Posts Tagged ‘banjo lessons’

Handing Mistakes

February 15, 2015
Michael Sebulsky

Michael Sebulsky













By Michael Sebulsky

Whether it be playing a memorized, classical piece in a concert hall, playing a jazz solo at a local jam, or simply sitting and learning with friends around the campfire mistakes are likely to happen. A mistake is defined as an unintentional musical moment, contrary to musical expectation. Some mistakes seem more critical than others. Whether it is a broken guitar string, a wrong note played on the piano or a vocalist’s voice not reaching the expected high point a mistake does not have to end or ruin a performance. Most good performances contain a mistake, if not more than one. Chances are that if you have seen a live music performance that you have seen many mistakes, whether you noticed or not.

Instead of being afraid of making a mistake, a practicing musician can follow the following tips to learn how to make mistakes and other “unintentional musical events” a part of a good, smooth musical performance.

1. Practice performing

One of the most important aspects of a good performance is to practice the attitude and experience of the performance. This can be done in many ways. Ask your close friends (whom you feel comfortable around) if you can perform your music for them. This is a great way to experience the sensation and nerves of performing for a group of people, albeit people who you know to be your “musical allies.” Allow the performance to go on, no matter what! This is where most of your mistakes will come to light. Allow your friends to give you honest and constructive feedback and feel free to ask them questions about the performance. Remember that your experience of your performance is not always (or ever) the same as the experience your audience has!
Practice performing can happen while learning a piece of music, even before the entire piece is ready. A musician can be well benefitted by working section by section through a piece for performing. When a certain section seems ready (even when the whole piece isn’t) the musician can enter into “practice performing” by not allowing themselves to stop while playing this section. Making notes of what went well, what felt shaky and what went not according to plan at this stage in the learning process can help to better shape the remainder of the piece.

2. Do not memorize the mistake.

So many times we let a mistake stop us in our tracks. (There will be more about not stopping in the next section.) By stopping, we are actually setting ourselves up to repeat the same activity. Muscle memory plays a huge part in this activity. One great way to remove the muscle memory is to take a break, and begin the learning process of the mistake section again. Good, successful practice sessions allow the musician to not only practice the notes and chords of a tune but also the mental strength and focus necessary for executing the performance with excellence. Mental fatigue can cause mistakes. So get up, grab a glass of water or a piece of fruit, talk to someone for a moment and distance yourself from the learning momentarily. When you return you will see what parts of the piece are memorized both mentally and muscularly. Sometimes slowing down and starting from scratch causes a musician to focus more on the music, and not the expectation of an error.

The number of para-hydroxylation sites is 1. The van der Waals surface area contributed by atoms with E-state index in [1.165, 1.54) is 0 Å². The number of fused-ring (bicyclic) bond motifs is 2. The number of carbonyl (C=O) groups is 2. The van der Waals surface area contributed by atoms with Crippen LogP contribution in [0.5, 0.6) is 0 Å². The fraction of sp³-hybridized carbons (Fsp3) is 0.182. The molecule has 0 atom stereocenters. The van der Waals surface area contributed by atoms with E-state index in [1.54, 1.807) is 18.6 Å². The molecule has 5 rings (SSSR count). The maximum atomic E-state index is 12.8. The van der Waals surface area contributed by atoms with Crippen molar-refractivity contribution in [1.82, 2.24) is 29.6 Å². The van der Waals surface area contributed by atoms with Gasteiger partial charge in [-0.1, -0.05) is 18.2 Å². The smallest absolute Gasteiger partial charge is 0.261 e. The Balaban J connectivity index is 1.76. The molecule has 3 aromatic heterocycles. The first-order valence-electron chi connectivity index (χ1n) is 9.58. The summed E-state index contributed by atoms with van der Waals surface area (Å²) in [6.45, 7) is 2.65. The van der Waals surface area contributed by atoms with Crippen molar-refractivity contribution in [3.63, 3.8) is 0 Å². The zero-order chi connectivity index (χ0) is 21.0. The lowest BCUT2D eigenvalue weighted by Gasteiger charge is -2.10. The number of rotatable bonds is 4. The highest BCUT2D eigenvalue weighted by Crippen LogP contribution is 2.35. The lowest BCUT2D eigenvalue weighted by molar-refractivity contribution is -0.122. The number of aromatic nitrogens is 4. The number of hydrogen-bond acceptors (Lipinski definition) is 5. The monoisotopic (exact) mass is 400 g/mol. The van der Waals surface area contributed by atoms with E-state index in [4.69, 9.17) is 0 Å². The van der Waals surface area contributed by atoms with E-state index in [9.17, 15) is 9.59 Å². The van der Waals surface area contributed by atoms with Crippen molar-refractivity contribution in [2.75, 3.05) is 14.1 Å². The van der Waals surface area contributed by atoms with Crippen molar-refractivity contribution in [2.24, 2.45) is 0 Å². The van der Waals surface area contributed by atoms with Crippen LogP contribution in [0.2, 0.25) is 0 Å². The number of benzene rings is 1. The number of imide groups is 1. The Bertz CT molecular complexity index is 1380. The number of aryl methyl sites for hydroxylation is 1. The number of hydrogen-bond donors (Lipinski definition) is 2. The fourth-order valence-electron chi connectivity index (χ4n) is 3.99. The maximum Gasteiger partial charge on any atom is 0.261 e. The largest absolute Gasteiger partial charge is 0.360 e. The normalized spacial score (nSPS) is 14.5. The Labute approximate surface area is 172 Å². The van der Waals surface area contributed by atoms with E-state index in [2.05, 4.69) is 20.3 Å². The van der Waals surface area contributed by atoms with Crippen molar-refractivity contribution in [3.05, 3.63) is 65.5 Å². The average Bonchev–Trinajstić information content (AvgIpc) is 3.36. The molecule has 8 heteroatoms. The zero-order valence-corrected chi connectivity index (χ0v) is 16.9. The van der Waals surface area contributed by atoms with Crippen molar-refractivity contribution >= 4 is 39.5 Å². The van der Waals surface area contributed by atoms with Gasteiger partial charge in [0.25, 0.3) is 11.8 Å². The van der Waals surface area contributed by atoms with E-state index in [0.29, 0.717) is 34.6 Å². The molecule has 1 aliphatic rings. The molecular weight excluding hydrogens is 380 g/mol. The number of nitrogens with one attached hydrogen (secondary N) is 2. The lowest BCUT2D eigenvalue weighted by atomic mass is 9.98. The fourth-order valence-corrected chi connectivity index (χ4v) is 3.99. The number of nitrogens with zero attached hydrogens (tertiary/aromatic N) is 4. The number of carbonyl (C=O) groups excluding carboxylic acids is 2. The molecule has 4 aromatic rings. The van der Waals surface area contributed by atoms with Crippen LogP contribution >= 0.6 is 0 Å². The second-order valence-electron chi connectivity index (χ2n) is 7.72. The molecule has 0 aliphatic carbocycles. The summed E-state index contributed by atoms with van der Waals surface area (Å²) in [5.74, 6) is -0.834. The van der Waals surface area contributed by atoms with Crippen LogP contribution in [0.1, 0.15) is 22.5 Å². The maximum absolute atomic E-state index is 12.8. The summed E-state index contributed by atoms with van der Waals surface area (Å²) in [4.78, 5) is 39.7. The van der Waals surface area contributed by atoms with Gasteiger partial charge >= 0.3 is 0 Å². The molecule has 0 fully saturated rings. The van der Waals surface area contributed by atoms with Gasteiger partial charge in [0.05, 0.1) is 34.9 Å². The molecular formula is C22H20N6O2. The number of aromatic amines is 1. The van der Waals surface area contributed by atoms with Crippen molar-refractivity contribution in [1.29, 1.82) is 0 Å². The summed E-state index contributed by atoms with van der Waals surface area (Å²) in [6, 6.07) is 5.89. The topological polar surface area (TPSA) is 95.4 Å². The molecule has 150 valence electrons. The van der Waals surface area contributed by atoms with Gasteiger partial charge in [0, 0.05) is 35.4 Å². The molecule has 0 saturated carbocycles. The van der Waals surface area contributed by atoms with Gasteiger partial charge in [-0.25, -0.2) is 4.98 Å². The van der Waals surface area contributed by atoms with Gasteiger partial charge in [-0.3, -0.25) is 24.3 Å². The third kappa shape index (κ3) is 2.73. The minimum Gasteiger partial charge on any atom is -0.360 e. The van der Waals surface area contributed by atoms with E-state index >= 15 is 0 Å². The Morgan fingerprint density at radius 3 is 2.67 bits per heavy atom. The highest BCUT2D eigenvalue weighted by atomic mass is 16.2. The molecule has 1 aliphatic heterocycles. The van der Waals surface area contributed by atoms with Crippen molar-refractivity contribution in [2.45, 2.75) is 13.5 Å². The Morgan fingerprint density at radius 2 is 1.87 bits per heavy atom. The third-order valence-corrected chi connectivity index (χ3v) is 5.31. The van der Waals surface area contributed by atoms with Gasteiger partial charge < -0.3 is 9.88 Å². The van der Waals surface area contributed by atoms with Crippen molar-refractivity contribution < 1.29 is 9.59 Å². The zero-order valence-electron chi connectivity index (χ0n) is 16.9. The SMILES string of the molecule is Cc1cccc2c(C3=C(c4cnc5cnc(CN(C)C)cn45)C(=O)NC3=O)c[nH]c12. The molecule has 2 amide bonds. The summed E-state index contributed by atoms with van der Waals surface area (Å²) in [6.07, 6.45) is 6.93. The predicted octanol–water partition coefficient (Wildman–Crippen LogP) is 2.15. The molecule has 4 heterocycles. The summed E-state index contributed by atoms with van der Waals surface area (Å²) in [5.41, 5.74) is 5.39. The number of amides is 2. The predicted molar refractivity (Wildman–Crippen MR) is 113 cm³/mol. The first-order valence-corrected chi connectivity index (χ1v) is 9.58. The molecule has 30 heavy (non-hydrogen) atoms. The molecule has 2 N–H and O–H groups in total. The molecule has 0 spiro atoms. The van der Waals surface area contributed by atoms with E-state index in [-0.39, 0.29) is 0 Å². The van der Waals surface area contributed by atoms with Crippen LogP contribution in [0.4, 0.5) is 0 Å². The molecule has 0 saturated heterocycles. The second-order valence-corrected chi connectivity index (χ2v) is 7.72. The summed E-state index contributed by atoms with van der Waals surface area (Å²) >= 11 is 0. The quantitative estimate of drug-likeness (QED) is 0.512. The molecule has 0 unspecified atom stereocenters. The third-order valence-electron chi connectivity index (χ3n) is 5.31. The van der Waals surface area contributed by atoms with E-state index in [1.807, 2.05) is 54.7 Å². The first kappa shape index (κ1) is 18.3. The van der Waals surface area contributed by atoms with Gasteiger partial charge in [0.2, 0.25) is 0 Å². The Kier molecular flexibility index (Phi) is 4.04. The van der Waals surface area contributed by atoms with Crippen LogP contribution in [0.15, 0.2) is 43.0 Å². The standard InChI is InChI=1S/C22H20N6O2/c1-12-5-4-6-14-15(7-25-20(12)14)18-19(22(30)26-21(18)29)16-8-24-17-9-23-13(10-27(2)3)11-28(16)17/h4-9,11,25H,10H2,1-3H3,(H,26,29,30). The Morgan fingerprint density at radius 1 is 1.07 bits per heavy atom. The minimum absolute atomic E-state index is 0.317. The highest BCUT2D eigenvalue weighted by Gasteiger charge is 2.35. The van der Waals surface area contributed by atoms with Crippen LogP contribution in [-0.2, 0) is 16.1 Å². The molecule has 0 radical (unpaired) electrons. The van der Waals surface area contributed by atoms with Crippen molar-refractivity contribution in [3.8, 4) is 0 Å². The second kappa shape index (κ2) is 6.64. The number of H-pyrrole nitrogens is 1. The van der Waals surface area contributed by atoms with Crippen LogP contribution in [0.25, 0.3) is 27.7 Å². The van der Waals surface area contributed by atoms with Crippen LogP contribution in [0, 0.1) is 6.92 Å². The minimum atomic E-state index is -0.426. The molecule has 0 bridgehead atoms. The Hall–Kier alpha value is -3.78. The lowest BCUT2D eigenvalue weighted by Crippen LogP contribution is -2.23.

3. Don’t stop and focus.

Stopping is the most commonly repeated mistake. We stop because we are not expecting what has just happened. Stopping during the performance of a bad note negates the correct rhythm and placement of the note. Do not allow a note to be both bad melodically and rhythmically by stopping! Instead, allow yourself the opportunity to play the unexpected, incorrect note and allow it to be apart of the performance. In most cases, one wrong or bad note is not something your audience will remember or even notice. By not stopping, the performer draws less attention to the unexpected error and more attention to the overall performance.

4. Practice fixing the mistake.

The activity of fixing a mistake is not one that any musician should endeavor to work on during a performance. In fact, while practicing performing, the idea of stopping is completely frowned upon. Instead, continue playing and practice the activity of not stopping when a mistake occurs. What you will learn is akin to an entirely new skill, that of thinking on your feet as a musician. This is where mental focus on the piece is crucial. Knowing your piece can allow you to patch a mistake during a performance without stopping and smoothly guide you to the next section of your work.

5. Make the mistake a part of your playing.

The great Chet Atkins once quipped that, “The first time I do it, it is a mistake. The second time it is my own arrangement.” A performer can benefit from the idea of knowing that some errors actually help the performance to sound unique! Essentially, not all mistakes are bad or contrary to a good, solid performance. There is no such thing as the mythical “perfect performance.” Therefore, allow mistakes to be a part of the overall sound of the performance and do not let them distract from the larger picture, which is a musical, smooth performance.